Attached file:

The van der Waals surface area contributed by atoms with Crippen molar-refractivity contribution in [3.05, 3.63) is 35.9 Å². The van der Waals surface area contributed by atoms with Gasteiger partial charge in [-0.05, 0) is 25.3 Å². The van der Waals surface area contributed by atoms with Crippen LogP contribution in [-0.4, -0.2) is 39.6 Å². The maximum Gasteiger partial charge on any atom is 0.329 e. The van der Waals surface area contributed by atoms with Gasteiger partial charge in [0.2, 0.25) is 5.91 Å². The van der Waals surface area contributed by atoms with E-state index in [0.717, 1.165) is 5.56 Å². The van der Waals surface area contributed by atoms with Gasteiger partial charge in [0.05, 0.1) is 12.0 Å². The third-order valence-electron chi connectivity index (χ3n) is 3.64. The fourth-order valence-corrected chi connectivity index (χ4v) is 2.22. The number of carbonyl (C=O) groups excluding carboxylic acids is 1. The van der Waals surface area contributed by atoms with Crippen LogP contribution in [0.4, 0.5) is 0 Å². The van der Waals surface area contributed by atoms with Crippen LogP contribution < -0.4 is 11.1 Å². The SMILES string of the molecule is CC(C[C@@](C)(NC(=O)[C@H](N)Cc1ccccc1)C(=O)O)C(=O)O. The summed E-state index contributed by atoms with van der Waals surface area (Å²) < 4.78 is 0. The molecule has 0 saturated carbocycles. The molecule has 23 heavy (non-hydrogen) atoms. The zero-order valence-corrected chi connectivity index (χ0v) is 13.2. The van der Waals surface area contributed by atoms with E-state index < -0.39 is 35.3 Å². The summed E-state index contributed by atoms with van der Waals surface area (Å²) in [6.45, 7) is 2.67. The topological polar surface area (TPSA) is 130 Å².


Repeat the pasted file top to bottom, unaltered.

The van der Waals surface area contributed by atoms with Crippen molar-refractivity contribution in [3.05, 3.63) is 35.9 Å². The van der Waals surface area contributed by atoms with Gasteiger partial charge in [-0.05, 0) is 25.3 Å². The van der Waals surface area contributed by atoms with Crippen LogP contribution in [-0.4, -0.2) is 39.6 Å². The maximum Gasteiger partial charge on any atom is 0.329 e. The van der Waals surface area contributed by atoms with Gasteiger partial charge in [0.2, 0.25) is 5.91 Å². The van der Waals surface area contributed by atoms with E-state index in [0.717, 1.165) is 5.56 Å². The van der Waals surface area contributed by atoms with Gasteiger partial charge in [0.05, 0.1) is 12.0 Å². The third-order valence-electron chi connectivity index (χ3n) is 3.64. The fourth-order valence-corrected chi connectivity index (χ4v) is 2.22. The number of carbonyl (C=O) groups excluding carboxylic acids is 1. The van der Waals surface area contributed by atoms with Crippen LogP contribution in [0.4, 0.5) is 0 Å². The van der Waals surface area contributed by atoms with Crippen LogP contribution < -0.4 is 11.1 Å². The SMILES string of the molecule is CC(C[C@@](C)(NC(=O)[C@H](N)Cc1ccccc1)C(=O)O)C(=O)O. The summed E-state index contributed by atoms with van der Waals surface area (Å²) < 4.78 is 0. The molecule has 0 saturated carbocycles. The molecule has 23 heavy (non-hydrogen) atoms. The zero-order valence-corrected chi connectivity index (χ0v) is 13.2. The van der Waals surface area contributed by atoms with E-state index < -0.39 is 35.3 Å². The summed E-state index contributed by atoms with van der Waals surface area (Å²) in [6.45, 7) is 2.67. The topological polar surface area (TPSA) is 130 Å².